Sometimes, in our lives we come to similar forks in the road. Sadly, all too often, we choose the easy path, even though we sense that it leads us away from God. The path that leads towards God is often the hard path. It may be the one, for instance, where we have to admit that we got things wrong, where we have to use possibly the most difficult words in the human language; ‘I’m sorry’!

These Jews were at that point. Actually, they were in the ditch at that point. They were responsible for rejecting God’s Christ. Peter points this out to them. He uses the word ‘you’ several times to show how wrong they had been. ‘You handed him over to be killed’. ‘You disowned (him)’. ‘You killed the author of life’. How damning was the evidence. But rescue from damnation was on Peter’s lips. He continues with the words, ‘but God’. Here is the great contrast. What we have done is to sin. ‘But’ what God has done is to save. ‘But God raised him from the dead. We are witnesses of this’ (v.15), Peter says. ‘God fulfilled what he had foretold through all the prophets, saying that his Messiah would suffer’ (v.18). And Peter links the name of Jesus once again to the Old Testament promises in his choice of language. It is the New Testament Greek word ‘pais’. It translates as ‘servant’ and Peter uses it twice. ‘The God of our fathers has glorified his servant Jesus’ (v.13). In verse 26, we read, ‘When God raised up his servant, he sent him first to you (you Jews of Jerusalem, as promised) to bless you by turning each of you from your wicked ways.’ ‘You’ killed God’s servant, as he ‘foretold’. ‘God raised up his servant’. Why? So, he can pull you out of the ditch that you are in, and set you on the right way that leads to truth and life.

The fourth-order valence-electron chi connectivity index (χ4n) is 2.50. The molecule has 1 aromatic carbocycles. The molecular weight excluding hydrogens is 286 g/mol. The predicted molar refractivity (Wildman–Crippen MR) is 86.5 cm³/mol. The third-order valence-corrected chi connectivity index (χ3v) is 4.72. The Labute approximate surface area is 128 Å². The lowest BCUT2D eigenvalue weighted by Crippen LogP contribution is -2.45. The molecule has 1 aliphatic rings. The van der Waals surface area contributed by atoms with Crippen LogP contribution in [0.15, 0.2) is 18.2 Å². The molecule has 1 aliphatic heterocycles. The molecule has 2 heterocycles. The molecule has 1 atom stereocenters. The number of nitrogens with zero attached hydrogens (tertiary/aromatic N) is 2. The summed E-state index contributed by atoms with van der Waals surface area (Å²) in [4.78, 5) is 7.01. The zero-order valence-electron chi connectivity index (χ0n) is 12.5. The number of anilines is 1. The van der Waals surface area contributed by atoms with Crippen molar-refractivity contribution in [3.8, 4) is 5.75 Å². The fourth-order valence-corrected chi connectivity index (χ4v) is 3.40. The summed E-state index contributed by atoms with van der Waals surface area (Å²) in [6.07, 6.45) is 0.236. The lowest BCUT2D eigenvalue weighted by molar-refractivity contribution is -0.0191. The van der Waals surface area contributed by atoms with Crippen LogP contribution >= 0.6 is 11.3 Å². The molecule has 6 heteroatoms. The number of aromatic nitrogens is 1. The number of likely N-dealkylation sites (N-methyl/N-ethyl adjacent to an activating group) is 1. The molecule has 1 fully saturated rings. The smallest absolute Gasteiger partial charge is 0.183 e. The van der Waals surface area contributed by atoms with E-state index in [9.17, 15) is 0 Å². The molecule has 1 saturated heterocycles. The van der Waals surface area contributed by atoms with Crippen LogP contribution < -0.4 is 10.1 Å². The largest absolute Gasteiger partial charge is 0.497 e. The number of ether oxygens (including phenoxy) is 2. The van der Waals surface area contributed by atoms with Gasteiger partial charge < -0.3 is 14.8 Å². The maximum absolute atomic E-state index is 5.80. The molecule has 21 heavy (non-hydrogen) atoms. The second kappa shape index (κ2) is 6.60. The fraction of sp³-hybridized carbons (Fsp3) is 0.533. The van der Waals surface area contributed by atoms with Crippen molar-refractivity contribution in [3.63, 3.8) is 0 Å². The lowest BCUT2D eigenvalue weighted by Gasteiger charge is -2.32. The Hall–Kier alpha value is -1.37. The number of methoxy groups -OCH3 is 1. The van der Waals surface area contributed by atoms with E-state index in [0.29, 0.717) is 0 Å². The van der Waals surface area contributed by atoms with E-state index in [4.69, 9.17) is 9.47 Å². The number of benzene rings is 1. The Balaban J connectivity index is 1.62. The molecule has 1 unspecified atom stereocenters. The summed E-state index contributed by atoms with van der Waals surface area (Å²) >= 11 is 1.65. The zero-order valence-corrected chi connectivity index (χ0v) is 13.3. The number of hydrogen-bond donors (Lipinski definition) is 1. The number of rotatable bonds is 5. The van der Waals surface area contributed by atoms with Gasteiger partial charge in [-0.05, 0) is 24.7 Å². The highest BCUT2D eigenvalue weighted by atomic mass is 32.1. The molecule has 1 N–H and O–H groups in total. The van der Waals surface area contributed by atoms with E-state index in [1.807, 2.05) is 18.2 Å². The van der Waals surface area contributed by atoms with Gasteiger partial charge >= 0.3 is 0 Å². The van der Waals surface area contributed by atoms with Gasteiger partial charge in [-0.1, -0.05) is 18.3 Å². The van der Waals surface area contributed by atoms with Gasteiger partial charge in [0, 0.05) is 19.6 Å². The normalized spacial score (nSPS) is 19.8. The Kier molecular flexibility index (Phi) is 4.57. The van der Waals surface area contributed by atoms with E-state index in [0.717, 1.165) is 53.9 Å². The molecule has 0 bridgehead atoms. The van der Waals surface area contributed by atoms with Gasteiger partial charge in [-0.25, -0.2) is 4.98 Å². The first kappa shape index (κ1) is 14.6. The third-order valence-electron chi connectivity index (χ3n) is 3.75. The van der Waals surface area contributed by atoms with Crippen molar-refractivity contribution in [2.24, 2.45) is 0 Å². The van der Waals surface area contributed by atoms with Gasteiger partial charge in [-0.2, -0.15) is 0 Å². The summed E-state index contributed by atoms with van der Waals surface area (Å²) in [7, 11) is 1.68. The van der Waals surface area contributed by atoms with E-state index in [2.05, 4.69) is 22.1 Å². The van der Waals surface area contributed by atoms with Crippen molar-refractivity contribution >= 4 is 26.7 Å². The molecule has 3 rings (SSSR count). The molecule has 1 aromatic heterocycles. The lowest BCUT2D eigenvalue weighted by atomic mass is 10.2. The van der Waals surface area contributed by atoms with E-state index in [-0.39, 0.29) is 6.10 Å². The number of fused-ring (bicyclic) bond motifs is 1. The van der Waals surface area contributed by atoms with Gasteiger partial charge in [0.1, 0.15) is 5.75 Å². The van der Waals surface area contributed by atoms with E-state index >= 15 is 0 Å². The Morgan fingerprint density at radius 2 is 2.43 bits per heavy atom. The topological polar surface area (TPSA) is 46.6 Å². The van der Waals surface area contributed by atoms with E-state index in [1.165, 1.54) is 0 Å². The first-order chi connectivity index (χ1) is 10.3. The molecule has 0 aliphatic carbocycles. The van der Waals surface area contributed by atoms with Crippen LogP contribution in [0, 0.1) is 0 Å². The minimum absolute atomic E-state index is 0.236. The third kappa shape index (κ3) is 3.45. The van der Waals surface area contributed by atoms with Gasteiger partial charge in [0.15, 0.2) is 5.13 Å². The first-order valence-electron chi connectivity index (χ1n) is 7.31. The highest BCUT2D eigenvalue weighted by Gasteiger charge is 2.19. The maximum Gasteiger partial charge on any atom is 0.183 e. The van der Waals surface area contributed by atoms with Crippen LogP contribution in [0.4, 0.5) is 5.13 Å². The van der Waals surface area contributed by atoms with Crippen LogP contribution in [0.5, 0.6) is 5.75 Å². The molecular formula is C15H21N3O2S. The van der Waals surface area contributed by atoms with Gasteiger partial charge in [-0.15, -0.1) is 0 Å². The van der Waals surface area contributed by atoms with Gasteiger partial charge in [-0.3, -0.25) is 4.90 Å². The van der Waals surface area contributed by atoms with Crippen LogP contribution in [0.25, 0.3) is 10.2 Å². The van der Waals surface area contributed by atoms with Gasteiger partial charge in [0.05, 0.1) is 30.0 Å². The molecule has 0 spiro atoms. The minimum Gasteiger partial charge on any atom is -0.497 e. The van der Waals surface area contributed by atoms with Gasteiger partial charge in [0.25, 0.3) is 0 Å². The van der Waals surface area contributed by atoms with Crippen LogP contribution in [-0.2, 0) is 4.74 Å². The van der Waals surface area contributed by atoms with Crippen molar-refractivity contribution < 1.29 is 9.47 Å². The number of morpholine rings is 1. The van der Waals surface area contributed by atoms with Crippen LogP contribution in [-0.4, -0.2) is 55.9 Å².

This Greek word ‘pais’ is translated as ‘servant’ in Matthew 12:15-21. That section, in the NIV is titled, ‘God’s chosen servant’. It tells us that God’s servant, prophesied to in Isaiah 42, is none other than Jesus. That is why we read part of that chapter this morning. It links to Peter’s message here. Peter wants these people to choose the correct fork in the road, because he knows that it leads to the most beautiful place. He says, ‘turn’. ‘Turn to God, so that your sins may be wiped out’ (v.19). Isaiah 42 tells the same story of rescue from the darkness of sin. What is Jesus, God’s servant going to do? He is going ‘to open eyes that are blind, to free captives from prison and to release from the dungeon those who sit in darkness’ (Isaiah 42:7).

Some of those Jews did take the right ‘turn’. Their darkness of misunderstanding was steadily swept away. It was down to the promise found in John 8:12. There we read, ‘I am the light of the world. Whoever follows me will never walk in darkness, but will have the light of life.’ Who has the authority to say such a thing? Only God’s servant - only Jesus of Nazareth.

Do you still have doubts about coming, and committing to Jesus. Well my friend, I’ll say the same thing in encouragement to you, which Philip said to his friend, Nathanael - ‘come and see’. And I will pray for you, that your response will be the same as that man’s was. That you will be carried into God’s ‘way’, and will, in due time, be able to believingly exclaim, about Jesus Christ of Nazareth, ‘You are the Son of God; you are the king of Israel.’